**** The Flamethrowers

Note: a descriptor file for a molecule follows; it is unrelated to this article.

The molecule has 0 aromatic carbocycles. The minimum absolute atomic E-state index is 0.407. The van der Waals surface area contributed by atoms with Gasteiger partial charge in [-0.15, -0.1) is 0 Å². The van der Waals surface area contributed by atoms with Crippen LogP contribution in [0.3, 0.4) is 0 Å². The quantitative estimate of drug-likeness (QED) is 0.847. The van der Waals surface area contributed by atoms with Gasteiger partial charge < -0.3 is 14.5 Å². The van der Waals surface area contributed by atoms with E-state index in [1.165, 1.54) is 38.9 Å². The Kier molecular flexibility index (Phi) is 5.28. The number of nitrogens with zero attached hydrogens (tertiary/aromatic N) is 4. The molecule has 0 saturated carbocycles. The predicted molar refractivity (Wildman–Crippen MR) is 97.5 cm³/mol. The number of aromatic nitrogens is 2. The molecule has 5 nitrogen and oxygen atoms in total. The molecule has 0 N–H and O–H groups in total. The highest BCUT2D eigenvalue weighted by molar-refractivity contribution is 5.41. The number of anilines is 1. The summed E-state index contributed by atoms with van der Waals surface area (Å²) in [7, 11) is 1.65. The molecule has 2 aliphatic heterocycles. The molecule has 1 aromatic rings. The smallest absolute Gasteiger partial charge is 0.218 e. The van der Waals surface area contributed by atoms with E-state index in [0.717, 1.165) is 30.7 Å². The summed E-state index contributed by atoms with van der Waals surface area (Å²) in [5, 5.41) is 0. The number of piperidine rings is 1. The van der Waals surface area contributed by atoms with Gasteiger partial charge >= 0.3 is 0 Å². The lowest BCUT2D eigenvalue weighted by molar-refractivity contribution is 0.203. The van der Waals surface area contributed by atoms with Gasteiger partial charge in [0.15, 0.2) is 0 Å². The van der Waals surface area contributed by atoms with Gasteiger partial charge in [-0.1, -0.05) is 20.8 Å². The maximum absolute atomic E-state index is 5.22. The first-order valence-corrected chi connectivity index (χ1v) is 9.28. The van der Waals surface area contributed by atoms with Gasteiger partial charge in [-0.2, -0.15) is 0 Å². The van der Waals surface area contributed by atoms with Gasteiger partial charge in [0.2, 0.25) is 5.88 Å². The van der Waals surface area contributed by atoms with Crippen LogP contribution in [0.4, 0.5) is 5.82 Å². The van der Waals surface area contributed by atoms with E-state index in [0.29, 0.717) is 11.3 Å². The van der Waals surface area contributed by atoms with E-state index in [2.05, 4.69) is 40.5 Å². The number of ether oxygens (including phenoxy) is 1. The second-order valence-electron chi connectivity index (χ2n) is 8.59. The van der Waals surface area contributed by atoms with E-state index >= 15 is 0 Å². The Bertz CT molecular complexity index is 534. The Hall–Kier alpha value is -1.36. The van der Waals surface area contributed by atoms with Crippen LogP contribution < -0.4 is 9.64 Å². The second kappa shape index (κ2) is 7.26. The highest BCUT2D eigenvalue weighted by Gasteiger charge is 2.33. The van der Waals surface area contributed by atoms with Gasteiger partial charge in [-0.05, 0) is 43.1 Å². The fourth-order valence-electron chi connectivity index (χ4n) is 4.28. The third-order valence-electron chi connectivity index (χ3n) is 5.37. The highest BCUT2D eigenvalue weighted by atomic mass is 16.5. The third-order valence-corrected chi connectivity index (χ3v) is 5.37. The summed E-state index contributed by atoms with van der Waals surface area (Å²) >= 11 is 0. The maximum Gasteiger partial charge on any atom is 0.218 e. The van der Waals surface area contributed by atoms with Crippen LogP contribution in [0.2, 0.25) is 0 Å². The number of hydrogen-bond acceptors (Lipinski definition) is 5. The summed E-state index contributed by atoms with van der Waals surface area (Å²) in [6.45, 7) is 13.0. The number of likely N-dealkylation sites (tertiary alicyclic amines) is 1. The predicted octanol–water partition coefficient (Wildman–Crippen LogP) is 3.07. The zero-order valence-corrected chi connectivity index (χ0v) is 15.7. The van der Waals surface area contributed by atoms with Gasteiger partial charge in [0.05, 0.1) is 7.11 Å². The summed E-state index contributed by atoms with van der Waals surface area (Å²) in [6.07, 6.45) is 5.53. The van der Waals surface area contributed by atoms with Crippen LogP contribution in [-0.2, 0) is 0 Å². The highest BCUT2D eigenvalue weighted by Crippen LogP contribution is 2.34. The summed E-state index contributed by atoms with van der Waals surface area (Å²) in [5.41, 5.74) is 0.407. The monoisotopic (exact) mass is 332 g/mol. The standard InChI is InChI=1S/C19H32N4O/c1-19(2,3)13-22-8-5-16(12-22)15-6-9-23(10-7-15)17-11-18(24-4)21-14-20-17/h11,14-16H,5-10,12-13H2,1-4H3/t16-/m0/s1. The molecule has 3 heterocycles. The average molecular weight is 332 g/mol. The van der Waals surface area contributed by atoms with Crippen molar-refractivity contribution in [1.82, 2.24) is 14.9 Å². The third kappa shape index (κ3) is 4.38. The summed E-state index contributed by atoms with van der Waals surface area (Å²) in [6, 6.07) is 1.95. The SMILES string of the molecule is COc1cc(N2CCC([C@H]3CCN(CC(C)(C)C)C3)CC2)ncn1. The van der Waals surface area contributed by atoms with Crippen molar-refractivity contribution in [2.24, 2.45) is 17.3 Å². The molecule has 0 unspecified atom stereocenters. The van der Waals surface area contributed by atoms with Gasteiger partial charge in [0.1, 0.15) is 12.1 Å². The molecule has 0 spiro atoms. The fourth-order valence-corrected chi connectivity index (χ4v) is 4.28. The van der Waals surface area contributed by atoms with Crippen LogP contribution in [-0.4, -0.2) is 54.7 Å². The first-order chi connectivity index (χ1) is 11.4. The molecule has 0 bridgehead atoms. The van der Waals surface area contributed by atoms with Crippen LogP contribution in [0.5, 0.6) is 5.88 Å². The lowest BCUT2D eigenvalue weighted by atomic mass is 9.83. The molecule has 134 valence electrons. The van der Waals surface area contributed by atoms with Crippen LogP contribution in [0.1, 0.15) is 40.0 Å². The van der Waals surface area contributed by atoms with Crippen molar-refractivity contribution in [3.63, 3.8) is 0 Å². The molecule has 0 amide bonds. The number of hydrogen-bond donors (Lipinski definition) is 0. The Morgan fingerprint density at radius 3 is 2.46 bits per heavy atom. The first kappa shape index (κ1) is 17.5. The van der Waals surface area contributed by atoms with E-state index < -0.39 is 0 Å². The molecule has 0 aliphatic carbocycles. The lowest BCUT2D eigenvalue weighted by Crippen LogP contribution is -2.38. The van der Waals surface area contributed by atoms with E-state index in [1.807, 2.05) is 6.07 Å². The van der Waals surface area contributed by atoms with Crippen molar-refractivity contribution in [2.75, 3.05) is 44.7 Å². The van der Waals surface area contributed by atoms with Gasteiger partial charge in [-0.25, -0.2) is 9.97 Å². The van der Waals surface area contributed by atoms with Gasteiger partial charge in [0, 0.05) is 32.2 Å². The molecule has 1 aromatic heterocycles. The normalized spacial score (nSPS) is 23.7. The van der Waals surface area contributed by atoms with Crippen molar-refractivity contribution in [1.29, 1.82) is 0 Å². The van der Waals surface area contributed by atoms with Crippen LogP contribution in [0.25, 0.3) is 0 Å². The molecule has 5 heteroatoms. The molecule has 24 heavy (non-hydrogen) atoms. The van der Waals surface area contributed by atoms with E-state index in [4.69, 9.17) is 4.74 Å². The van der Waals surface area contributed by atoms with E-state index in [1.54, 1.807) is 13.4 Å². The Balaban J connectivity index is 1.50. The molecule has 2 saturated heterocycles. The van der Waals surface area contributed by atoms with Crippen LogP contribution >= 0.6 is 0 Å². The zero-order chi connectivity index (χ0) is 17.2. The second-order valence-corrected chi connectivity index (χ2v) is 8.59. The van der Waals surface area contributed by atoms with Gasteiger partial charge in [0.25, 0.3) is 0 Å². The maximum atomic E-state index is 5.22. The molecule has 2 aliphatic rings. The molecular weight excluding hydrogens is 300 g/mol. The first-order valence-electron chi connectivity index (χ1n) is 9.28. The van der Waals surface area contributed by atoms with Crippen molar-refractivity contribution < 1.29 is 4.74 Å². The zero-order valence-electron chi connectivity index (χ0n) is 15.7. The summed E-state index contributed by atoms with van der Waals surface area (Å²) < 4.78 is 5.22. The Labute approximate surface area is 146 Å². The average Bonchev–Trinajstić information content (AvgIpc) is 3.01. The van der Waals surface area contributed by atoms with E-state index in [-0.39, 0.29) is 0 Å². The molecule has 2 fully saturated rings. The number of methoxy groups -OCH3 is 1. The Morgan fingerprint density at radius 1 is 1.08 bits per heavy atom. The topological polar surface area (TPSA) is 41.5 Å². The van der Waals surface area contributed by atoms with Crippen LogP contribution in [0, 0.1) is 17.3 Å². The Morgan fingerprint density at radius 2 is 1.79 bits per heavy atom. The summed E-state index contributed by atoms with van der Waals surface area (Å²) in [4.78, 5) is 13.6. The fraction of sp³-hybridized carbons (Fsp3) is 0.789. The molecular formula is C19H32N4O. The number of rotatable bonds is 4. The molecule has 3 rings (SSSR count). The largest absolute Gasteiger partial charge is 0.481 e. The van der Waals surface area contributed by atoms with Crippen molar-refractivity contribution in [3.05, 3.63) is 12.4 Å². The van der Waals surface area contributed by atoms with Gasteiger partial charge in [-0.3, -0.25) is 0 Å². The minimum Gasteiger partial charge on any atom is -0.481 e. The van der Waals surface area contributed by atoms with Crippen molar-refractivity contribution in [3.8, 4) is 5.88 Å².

By Rachel Kushner – In many publications’ 2013 Top Ten lists, The Flamethrowers: A Novel starts strong, with the heroine testing her new-model Valera motorcycle and her nerve at the Bonneville Salt Flats. Coincidentally, she’s taken up with Sandro Valera, a sculptor of aluminum boxes in Manhattan, where she hopes photographs of her bike’s tracks across the flats will make her mark in the early 1970’s art world, too. This naive gal from Reno, Nevada, is always a couple of steps off pace, trying to hold her own among the older, jaded New York artists and hangers-on, and falls hopelessly behind when Sandro takes her to his wealthy family’s villa above Lake Como. There she encounters the really sharp social knives. Her interactions with Sandro’s mother are breathtaking. I won’t say more about plot, in case you decide to read it. Nice writing. Here’s a sample: “Roy Orbison’s voice entered the room like a floating silk ribbon . . . “And the hair. Black as melted-down record vinyl.” (3/3)

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